THE INVESTIGATORS: 3 arrests and a conviction for carnal knowledge - he now has a badge
NEW ROADS, LA (WAFB) - The New Roads Police Department recently hired a rookie officer who was once arrested on a charge of forcible rape, which was later reduced to a misdemeanor, according to documents uncovered by the 9News Investigators.
The officer is 27-year-old Sam Jerome Milligan. A native of Baton Rouge, Milligan began patrolling the streets of New Roads less than a year ago.
A small town in Pointe Coupee Parish, New Roads has fewer than 5,000 residents and an equally small police department with about 16 full-time officers.
It's unclear what brought Milligan to the small town and what attracted him to law enforcement. His employment history includes entry-level gigs at Pizza Hut, Walmart and Celebration Station, according to an application form he filled out for the New Roads Police Department.
He did list one loosely-related experience at what seems to be a private security company, Elite Crime Prevention. But he left off his dates of employment on his application. Also, the company is not registered with the Louisiana Secretary of State.
On the application Milligan listed his position with the company as "officer, supervisor" and referenced a "Mrs. Carter" as the owner. However, the Louisiana State Board of Private Security Examiners ordered the company to "cease & desist" for being unlicensed and uninsured — an order issued to "Sam Milligan dba Elite Crime Prevention Officers, LLC."
On a second application form dated two months later, Milligan made no mention at all of working at Elite Crime Prevention. He instead listed Absolute Security as his most recent employer, claiming a similar position of "officer/supervising officer." On this more recent form, he also made no mention of working at Pizza Hut — the dates of which overlap with his job at Absolute Security.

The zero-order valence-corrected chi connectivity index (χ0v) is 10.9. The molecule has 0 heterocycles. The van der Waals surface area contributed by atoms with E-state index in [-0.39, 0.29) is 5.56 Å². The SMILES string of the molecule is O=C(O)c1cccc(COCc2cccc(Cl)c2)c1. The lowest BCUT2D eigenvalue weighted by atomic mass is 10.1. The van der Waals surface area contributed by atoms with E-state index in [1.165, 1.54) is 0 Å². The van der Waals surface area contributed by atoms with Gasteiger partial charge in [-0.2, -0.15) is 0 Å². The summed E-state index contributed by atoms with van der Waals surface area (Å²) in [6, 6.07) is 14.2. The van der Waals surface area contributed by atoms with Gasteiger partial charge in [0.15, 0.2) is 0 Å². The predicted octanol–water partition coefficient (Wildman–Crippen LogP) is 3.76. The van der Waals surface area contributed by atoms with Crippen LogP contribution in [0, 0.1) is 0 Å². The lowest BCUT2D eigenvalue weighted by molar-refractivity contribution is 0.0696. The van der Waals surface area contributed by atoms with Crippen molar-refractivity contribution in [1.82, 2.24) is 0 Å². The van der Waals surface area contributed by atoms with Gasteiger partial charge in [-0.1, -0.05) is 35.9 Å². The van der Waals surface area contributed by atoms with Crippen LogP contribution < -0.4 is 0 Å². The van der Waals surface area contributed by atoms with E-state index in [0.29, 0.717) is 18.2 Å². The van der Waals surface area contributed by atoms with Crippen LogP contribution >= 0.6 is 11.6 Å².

Milligan declined to comment for this story, but his boss, New Roads Police Chief Kevin McDonald said Milligan was a very eager job applicant who hung around the police station often and persistently asked to be hired.
"He came here probably at least 20 times requesting a job," McDonald said. "He was real diligent about wanting to become a police officer, and after some time, we said, 'This kid really has his heart in it and looked like he would make a good cop.'"
Milligan's eager attitude and persistence paid off. McDonald and his right-hand assistant, Capt. Delaney Lee, agreed to hire Milligan despite the blemish in his background. Milligan has a criminal record that includes three arrests and one conviction.
In 2009, Opelousas police arrested Milligan on a charge of forcible rape. Milligan later pleaded guilty to the reduced charge of misdemeanor carnal knowledge of a juvenile, and the case was expunged last year.
His bosses said they were aware of the case when they hired him.
"It was reduced," the chief said. "Then he pled to a misdemeanor, which was expunged."
An expungement seals all records of a case, allowing access only to law enforcement agencies and courts, making it difficult for the public to verify details of a person's criminal history.
Lee said Milligan was 17 at the time and had a consensual relationship with the victim, who was 14. The victim allegedly embellished claims about what happened, and the charge was reduced after a rape kit refuted the claims, Lee said.
According to the Opelousas Police Department, Milligan was arrested on May 11, 2009 — making him just two months shy of his 19th birthday. If, as Lee states, Milligan was 17 at the time of the incident, that means the police didn't charge him until more than a year later.